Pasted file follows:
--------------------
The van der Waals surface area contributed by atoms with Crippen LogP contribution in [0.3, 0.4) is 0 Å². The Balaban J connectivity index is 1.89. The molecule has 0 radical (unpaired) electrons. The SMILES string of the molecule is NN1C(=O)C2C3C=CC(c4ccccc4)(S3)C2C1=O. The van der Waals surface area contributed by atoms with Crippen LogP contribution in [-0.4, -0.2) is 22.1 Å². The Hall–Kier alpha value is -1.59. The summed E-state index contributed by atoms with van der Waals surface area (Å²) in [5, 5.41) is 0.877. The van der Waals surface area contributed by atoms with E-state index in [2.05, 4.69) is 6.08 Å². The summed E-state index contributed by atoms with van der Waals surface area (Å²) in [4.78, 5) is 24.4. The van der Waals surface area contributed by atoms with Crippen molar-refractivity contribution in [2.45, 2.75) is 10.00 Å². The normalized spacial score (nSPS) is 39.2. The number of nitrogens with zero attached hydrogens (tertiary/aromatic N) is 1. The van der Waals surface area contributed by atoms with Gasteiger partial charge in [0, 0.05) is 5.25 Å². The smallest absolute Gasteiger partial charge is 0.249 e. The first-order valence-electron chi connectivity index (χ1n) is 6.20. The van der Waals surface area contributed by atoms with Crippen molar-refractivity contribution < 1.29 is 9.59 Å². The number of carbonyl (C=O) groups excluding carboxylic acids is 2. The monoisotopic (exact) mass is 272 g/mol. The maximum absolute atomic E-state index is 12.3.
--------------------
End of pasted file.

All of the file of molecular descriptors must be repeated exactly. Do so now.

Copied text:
The van der Waals surface area contributed by atoms with Crippen LogP contribution in [0.3, 0.4) is 0 Å². The Balaban J connectivity index is 1.89. The molecule has 0 radical (unpaired) electrons. The SMILES string of the molecule is NN1C(=O)C2C3C=CC(c4ccccc4)(S3)C2C1=O. The van der Waals surface area contributed by atoms with Crippen LogP contribution in [-0.4, -0.2) is 22.1 Å². The Hall–Kier alpha value is -1.59. The summed E-state index contributed by atoms with van der Waals surface area (Å²) in [5, 5.41) is 0.877. The van der Waals surface area contributed by atoms with E-state index in [2.05, 4.69) is 6.08 Å². The summed E-state index contributed by atoms with van der Waals surface area (Å²) in [4.78, 5) is 24.4. The van der Waals surface area contributed by atoms with Crippen molar-refractivity contribution in [2.45, 2.75) is 10.00 Å². The normalized spacial score (nSPS) is 39.2. The number of nitrogens with zero attached hydrogens (tertiary/aromatic N) is 1. The van der Waals surface area contributed by atoms with Gasteiger partial charge in [0, 0.05) is 5.25 Å². The smallest absolute Gasteiger partial charge is 0.249 e. The first-order valence-electron chi connectivity index (χ1n) is 6.20. The van der Waals surface area contributed by atoms with Crippen molar-refractivity contribution < 1.29 is 9.59 Å². The number of carbonyl (C=O) groups excluding carboxylic acids is 2. The monoisotopic (exact) mass is 272 g/mol. The maximum absolute atomic E-state index is 12.3.